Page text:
Henry, Count of Württemberg
This article includes a list of references, related reading or external links, but its sources remain unclear because it lacks inline citations. (December 2016) (Learn how and when to remove this template message)
|Henry, Count of Württemberg|
Henry of Württemberg (later representation, probably not authentic)
7 September 1448|
|Died||15 April 1519
Hohenurach Castle, near Bad Urach
|Spouse(s)||Elisabeth of Zweibrücken-Bitsch (1485-87; her death)
Eva of Salm (1488-?)
Henry was the second son of Count Ulrich V of Württemberg-Stuttgart (1413–1480), from his second marriage to Elisabeth of Bavaria-Landshut (1419–1451). As a second son, Henry was provided with a career in the clergy. In 1464, he became provost at Eichstätt. The intent was that he would succeed Adolph II of Nassau as Archbishop of Mainz.
To that end, he was appointed as Adolph's coadjutor and worldly regent in 1465. This plan had been masterminded by the powerful Elector Albrecht III Achilles of Brandenburg, who married his daughter Elisabeth to Henry's brother Eberhard II. This would bind the Archbishopric of Mainz tightly to the Margraviate of Brandenburg and to the imperial party, which was led by Albrecht Achilles, and to which Henry's father Ulrich V also belonged.
The archbishop of Mainz was one of the seven electors and thus had considerable influence on policy in the Holy Roman Empire of German Nation. The plan was directed against the Wittelsbach family, and in particular Elector Palatine Frederick I, who had humiliated Ulrich V in the Battle of Seckenheim in 1462. The Archbishop of Mainz, however, disagreed with the plan and refused to play the intended rôle.
This led to the so-called "coadjutor feud" from 1465-67. In 1466, Count John of Wertheim declared a feud against Henry. This feud escalated to a conflict between the great princes of the Empire and almost to a civil war. In the end, the Elector Palatine won the conflict on a diplomatic level and Henry and the other Württembergs stood empty-handed. Henry was compensated with the district of Bischofsheim, which he returned to the Electorate of Mainz in 1470.
The 1473 Treaty of Urach awarded the county of Montbéliard and the other Württemberg possessions on the left bank of the Rhine to Henry. In the course of a dispute between Duke Charles the Bold of Burgundy and Emperor Frederick III, Charles took Henry prisoner in 1474. The captivity lasted until 1477 and Henry was treated very badly, allegedly including a mock execution. After his father's death in 1480, Henry claimed a part of the inheritance, in particular Württemberg-Stuttgart. He did not succeed, and in the 1482 Treaty of Reichenweier, he gave the county of Montbéliard to his brother, Eberhard II.
In 1490, his cousin Eberhard I had Henry arrested in Stuttgart, on the grounds of an alleged mental illness. In 1492, Emperor Frederick III appointed Eberhard I as Henry's legal guardian. Until his death in 1519, Henry and his wife, Eva, were held prisoner on Hohenurach Castle, although they were occasionally allowed to visit Stuttgart.
In 1999, the historian Klaus Graf tried to rehabilitate Henry, who had been stigmatized as a madman by the historiography of Württemberg.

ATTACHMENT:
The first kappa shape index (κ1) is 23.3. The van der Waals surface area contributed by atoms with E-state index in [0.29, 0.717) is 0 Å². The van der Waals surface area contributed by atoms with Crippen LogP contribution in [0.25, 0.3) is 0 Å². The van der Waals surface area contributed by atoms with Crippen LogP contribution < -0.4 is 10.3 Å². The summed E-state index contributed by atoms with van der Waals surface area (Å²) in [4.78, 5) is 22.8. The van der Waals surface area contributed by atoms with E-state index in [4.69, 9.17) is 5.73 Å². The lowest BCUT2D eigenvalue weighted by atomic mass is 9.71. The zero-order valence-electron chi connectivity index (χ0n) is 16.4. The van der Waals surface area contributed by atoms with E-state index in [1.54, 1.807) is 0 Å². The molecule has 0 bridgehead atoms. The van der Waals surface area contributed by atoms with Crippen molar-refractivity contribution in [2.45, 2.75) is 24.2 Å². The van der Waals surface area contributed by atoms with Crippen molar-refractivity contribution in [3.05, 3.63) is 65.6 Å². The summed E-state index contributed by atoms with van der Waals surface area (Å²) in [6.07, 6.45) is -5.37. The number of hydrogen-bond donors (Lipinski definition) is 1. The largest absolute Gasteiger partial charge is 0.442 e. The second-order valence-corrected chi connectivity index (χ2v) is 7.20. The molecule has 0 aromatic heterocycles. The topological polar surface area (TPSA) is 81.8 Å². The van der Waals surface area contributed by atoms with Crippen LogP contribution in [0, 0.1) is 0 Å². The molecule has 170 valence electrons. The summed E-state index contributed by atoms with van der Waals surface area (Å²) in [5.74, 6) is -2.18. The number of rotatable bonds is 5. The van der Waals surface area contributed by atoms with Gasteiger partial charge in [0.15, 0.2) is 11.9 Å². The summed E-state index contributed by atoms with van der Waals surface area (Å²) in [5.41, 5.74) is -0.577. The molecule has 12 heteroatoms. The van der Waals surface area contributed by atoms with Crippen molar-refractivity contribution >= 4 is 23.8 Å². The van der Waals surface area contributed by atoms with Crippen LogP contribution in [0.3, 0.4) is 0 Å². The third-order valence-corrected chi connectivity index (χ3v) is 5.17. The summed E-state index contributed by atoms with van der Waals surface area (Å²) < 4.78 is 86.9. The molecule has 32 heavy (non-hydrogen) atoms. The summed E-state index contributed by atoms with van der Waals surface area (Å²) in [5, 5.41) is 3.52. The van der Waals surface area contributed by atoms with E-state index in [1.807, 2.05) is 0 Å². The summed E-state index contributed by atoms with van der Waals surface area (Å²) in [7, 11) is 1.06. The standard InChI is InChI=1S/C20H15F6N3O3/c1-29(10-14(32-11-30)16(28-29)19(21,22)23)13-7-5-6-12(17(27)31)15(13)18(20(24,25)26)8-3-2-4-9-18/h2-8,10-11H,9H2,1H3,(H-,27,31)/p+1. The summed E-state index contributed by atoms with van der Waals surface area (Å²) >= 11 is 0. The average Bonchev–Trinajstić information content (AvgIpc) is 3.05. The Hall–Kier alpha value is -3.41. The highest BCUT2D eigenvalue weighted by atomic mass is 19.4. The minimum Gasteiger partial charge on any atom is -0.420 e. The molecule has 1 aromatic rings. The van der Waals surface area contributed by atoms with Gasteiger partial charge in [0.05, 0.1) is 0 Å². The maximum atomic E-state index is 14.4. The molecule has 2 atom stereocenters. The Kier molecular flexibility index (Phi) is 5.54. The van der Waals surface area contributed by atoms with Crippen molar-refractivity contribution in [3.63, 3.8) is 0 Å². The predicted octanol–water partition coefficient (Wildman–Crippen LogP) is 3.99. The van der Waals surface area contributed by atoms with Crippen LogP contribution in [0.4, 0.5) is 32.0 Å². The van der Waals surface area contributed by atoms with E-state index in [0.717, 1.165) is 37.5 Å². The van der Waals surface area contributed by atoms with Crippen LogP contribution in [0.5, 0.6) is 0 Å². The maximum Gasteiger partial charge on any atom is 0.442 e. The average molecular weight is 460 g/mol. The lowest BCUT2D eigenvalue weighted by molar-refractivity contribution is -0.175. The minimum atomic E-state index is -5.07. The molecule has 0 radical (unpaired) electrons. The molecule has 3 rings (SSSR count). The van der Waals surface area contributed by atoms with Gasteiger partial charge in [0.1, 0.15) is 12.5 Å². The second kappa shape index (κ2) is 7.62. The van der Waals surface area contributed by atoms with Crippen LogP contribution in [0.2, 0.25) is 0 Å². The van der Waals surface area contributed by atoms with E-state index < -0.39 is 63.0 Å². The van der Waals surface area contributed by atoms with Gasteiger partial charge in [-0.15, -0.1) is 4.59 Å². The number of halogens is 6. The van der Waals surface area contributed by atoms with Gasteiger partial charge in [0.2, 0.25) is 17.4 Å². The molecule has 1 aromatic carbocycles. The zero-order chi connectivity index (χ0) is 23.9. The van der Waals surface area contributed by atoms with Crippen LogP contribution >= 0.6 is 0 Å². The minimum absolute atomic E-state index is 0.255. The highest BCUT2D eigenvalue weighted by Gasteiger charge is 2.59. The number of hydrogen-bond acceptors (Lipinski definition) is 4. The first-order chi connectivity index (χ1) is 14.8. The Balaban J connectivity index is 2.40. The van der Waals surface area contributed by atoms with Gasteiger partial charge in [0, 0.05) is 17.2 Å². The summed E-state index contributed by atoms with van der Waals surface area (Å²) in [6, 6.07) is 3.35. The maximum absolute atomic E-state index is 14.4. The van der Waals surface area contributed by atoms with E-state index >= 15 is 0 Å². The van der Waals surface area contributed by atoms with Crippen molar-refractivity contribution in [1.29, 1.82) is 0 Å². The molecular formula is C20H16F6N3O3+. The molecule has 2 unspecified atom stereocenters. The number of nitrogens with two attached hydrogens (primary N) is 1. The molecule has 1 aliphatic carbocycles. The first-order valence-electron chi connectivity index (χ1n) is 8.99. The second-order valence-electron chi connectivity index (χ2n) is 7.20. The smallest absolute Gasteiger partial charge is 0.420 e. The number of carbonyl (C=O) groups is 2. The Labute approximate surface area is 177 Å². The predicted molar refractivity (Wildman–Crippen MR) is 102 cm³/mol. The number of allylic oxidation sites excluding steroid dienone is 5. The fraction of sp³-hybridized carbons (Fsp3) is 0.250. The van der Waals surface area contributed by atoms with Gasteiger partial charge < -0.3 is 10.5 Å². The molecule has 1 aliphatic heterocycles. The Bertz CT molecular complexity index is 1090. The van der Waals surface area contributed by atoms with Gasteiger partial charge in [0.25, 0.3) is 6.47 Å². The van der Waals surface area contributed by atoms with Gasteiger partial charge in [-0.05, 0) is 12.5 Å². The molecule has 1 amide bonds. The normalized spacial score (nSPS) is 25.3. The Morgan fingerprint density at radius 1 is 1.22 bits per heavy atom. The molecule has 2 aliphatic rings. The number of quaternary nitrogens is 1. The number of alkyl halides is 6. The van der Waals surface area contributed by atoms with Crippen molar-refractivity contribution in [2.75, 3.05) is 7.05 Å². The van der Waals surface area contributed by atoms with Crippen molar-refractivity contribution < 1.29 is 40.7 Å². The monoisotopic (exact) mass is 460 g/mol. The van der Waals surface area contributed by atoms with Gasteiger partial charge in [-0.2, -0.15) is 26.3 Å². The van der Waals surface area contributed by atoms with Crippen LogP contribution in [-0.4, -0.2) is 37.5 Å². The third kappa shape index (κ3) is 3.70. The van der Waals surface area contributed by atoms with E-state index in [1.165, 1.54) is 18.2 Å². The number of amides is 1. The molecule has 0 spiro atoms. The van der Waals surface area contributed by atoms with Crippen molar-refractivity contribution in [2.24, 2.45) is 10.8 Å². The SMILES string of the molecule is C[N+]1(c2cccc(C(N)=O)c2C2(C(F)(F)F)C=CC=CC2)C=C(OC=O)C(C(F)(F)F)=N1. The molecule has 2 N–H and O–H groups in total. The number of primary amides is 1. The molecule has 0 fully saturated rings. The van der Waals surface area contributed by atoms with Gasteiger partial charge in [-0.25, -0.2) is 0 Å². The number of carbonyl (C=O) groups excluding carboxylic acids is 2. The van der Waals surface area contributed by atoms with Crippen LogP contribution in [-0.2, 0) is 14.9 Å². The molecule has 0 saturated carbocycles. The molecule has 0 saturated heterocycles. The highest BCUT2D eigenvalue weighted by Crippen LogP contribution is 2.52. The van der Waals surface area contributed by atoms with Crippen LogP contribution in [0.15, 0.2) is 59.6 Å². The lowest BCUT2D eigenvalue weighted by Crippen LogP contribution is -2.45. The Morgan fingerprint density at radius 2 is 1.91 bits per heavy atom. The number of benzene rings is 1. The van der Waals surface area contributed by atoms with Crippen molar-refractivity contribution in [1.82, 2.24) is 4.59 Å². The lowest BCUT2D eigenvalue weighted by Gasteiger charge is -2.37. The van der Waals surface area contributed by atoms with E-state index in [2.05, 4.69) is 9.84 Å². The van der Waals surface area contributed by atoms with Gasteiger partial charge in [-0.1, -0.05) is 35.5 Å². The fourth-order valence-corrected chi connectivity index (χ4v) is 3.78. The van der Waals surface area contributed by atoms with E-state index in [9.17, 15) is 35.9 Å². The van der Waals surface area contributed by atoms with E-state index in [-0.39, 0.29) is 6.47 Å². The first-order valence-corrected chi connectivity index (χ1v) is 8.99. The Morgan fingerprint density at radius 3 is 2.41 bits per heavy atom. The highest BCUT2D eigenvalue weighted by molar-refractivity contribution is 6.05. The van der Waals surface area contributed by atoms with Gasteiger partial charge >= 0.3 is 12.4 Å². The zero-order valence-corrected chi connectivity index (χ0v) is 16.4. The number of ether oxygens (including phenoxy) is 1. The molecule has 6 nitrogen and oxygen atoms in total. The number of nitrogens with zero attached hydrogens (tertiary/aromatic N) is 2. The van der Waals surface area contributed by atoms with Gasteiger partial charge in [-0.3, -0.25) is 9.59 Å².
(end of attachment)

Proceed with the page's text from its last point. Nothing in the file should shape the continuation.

He referred to Henry's intellectual interests, which we can infer from his collections of prints and manuscripts. In 2004, Felix Heinzer tried to compare Henry and Eberhard I as book lovers, based on a recently discovered book from Henry's collection
Marriage and issue
Henry married in 1485 Countess Elisabeth of Zweibrücken-Bitsch. Elizabeth died on 17 February 1487, a few days after giving birth to her son, Eitel Henry, on 8 February 1487. At his confirmation in 1493, Eitel Henry's name was changed to Ulrich and he later became the third Duke of Württemberg.
Henry married again on 21 July 1488, the Countess Eva of Salm; they had two children:
- Maria (1496–1541), married Duke Henry V of Brunswick-Lüneburg
- George I of Württemberg-Mömpelgard (1498–1558)
Henry was thus the founder of older line Württemberg-Mömpelgard.
- Klaus Graf: 3.1.1 Heinrich, in: Sönke Lorenz, Dieter Mertens, Volker Press (eds.): Das Haus Württemberg. Ein biographisches Lexikon, Kohlhammer, Stuttgart 1997, ISBN 3-17-013605-4, pp. 123–124
- Gerold Hayer, Ulrich Müller: Flebilis heu maestos cogor inire modos: Gefängnis-Literatur des Mittelalters und der Fall des württembergischen Grafen Heinrich (1448–1519), in: Licht der Natur. Medizin in Fachliteratur und Dichtung. Festschrift für Gundolf Keil zum 60 Geburtstag, Göppingen, 1994, ISBN 3-87452-829-4, pp. 171–193
- Michael Bärmann: Der Verfasser des Buches der Beispiele als Entrepreneur? Neuaufgefundene Lebenszeugnisse zu Antonius von Pforr, in: Daphnis 37, 2008, pp. 381–408 Review with further information
- Paul Friedrich von Stälin (1880), "Heinrich I. (Graf von Württemberg-Mömpelgard)", Allgemeine Deutsche Biographie (ADB) (in German), 11, Leipzig: Duncker & Humblot, pp. 627–628
|Wikimedia Commons has media related to Heinrich von Württemberg.|
- Klaus Graf: Graf Heinrich von Württemberg († 1519) – Aspekte eines ungewöhnlichen Fürstenlebens, in: Sönke Lorenz, Peter Rückert (eds.): Württemberg und Mömpelgard 600 Jahre Begegnung. Montbéliard – Wurtemberg 600 Ans de Relations, Schriften zur Südwestdeutschen Landeskunde, issue 26, Leinfelden-Echterdingen, 1999, pp. 107–20 Archived 30 September 2011 at the Wayback Machine.
- Felix Heinzer: Heinrich von Württemberg und Eberhard im Bart: zwei Fürsten im Spiegel ihrer Bücher, in: Peter Rückert (ed.): Der württembergische Hof im 15. Jahrhundert: Beiträge einer Vortragsreihe des Arbeitskreises für Landes- und Ortsgeschichte, Stuttgart, Kohlhammer-Verlag, Stuttgart, 2006, pp. 149–63
Henry, Count of WürttembergBorn: 7 September 1448 Died: 15 April 1519
|Count of Montbéliard